World’s #1! FSE helps UoM top sustainable development chart
It’s official. We’re number one. In the world.
The University of Manchester (UoM) has topped the Times Higher Education (THE) Impact Rankings on action taken towards the United Nations (UN) Sustainable Development Goals (SDGs) – and the Faculty of Science and Engineering (FSE) has played a huge part.
Now that’s a lot of acronyms. But, far more importantly, it’s an incredible achievement – and a lot of hard work has gone into it.
The UN’s 17 SDGs represent a global call-to-arms on the most pressing challenges facing humanity and the natural world. FSE has contributed – significantly – to no fewer than seven.
Follow the links to find out more about these wonderful projects.
Tackling groundwater arsenic and health inequalities in India
Delivering on SDG 6: Clean Water and Sanitation, this research – into groundwater arsenic in northern India – centres on where arsenic can be found, how it got there, and the terrible impact it is having on many people’s lives.
Importantly the research, involving Dr David Polya of the Department of Earth and Environmental Sciences, is seeking novel solutions to a problem that causes tens of thousands of premature deaths each year.
Creating a fairer and greener energy supply
Satisfying SDG 7: Affordable and Clean Energy, this project has seen researchers at Manchester working alongside energy supplier Electricity North West, helping it move to renewable fuels, improve sustainability and better manage its networks – all while keeping costs down for families.
The team, which includes Dr Haiyu Li of the Department of Electrical and Electronic Engineering (EEE), has fostered a productive collaboration between EEE and Tyndall Manchester, helping to address key electricity supply areas such as smart distribution networks, power flow fluctuations, and network investment carbon footprints.
Manchester astronomers help deliver advanced STEM skills training in Africa
UoM has brought a range of innovative STEM training and infrastructure development to support research communities across Africa, helping to address significant skills gaps and delivering on SDG 9: Industry, Innovation and Infrastructure.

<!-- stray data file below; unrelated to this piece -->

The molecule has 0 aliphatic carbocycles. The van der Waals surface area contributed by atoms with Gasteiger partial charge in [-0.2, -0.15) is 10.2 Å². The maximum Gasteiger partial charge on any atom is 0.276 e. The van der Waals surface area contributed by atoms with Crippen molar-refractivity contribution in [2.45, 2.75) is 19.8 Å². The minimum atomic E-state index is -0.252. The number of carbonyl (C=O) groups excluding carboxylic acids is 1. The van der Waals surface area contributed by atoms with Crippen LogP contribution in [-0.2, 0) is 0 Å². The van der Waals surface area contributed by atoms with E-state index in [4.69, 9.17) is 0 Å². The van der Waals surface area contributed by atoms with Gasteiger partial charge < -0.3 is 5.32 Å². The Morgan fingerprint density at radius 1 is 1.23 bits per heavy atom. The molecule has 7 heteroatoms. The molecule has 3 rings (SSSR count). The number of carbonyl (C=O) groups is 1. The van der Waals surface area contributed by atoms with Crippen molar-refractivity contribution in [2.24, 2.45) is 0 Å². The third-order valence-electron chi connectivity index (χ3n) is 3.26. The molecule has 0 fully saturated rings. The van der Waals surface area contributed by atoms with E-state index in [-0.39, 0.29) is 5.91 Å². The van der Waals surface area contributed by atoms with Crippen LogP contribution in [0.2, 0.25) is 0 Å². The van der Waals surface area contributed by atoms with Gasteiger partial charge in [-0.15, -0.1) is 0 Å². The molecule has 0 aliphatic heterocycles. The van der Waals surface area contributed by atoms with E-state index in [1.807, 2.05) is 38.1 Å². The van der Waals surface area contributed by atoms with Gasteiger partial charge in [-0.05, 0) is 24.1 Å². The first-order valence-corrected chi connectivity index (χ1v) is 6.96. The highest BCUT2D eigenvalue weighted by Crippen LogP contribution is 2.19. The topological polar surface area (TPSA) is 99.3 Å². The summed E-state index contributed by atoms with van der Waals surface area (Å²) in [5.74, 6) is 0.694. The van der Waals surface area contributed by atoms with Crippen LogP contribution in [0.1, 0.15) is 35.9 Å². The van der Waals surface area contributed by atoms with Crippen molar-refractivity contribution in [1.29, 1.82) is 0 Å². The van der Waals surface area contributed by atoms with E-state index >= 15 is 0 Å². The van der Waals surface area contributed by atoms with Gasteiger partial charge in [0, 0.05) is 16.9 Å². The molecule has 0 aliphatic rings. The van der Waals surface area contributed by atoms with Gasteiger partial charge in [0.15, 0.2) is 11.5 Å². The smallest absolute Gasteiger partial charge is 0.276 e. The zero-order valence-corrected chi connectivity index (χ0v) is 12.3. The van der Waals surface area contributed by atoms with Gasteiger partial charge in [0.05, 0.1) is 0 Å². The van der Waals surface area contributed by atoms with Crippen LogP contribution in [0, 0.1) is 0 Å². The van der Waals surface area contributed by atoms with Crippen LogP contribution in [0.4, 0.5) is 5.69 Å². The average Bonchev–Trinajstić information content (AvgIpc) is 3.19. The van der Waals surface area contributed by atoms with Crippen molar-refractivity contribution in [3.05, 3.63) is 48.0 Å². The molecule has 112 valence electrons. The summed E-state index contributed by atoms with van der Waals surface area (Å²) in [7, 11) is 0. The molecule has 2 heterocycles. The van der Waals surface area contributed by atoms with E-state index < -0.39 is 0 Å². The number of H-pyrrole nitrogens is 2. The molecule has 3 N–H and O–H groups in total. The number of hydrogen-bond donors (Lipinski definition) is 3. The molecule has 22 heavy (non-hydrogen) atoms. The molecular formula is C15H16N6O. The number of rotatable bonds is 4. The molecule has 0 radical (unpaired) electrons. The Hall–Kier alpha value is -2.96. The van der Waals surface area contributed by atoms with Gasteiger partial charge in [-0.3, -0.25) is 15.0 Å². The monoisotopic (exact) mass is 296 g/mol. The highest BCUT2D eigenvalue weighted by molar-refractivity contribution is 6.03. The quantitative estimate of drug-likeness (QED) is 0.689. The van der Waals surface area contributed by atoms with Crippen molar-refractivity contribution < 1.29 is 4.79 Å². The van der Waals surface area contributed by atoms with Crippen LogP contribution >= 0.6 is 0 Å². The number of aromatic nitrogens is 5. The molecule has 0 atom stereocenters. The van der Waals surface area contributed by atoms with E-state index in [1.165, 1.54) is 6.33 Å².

Researchers at the Jodrell Bank Centre for Astrophysics, including Dr Robert Beswick and Professor Anna Scaife, have developed training programmes to support self-sustaining research communities throughout Africa – in Ghana, Kenya, Namibia, Botswana, Zambia, and more.
Setting the standard for cleaner skies
Helping to keep skies cleaner – and meeting SDG 12: Responsible Consumption and Production – this research has helped set the standard for the aviation industry today.
Undertaken by Dr Paul Ivor Williams of the Department of Earth and Environmental Sciences, the work has been integral to informing new regulatory standards on emissions of the solid, sooty particles otherwise known as nvPM (non-volatile particulate matter).
Changing how international policy organisations understand and manage environmental problems
Manchester research is aiming to shift the conversation about sustainability policies and climate change away from taxes and regulations, and towards the dynamics and drivers of sustainability transitions in energy, food and mobility systems.
Led by Professor Frank Geels at Alliance Manchester Business School and satisfying SDG 13: Climate Action, the project has led to the development of a new approach combining insights from computer models, socio-technical transition research and on-the-ground demonstration projects.
Removing harmful pollutants from industrial wastewater with innovative technology
In collaboration with Arvia Technology, Manchester researchers have developed an electrochemical process to dramatically reduce wastewater pollution levels, and to enable water recycling across various industries.
The work delivers on SDG 14: Life Below Water and has helped industries reduce their overall water demand, decrease environmental impact, lessen reliance on freshwater supplies, and lower the cost of water bills.
Getting to the root of poor soil health and bringing it back to life
Meeting SDG 15: Life on Land and helping to tackle global issues of degraded soil, this research is helping to establish novel approaches to repairing soil systems and encouraging their healthy regrowth.
The project involves Professor Richard Bardgett of the Department of Earth and Environmental Sciences, and revealed the recovery from degraded to healthy soil can be accelerated by harnessing ecological connections between native soil microorganisms (such as bacteria) and native plants.
Images: Shutterstock, The University of Manchester
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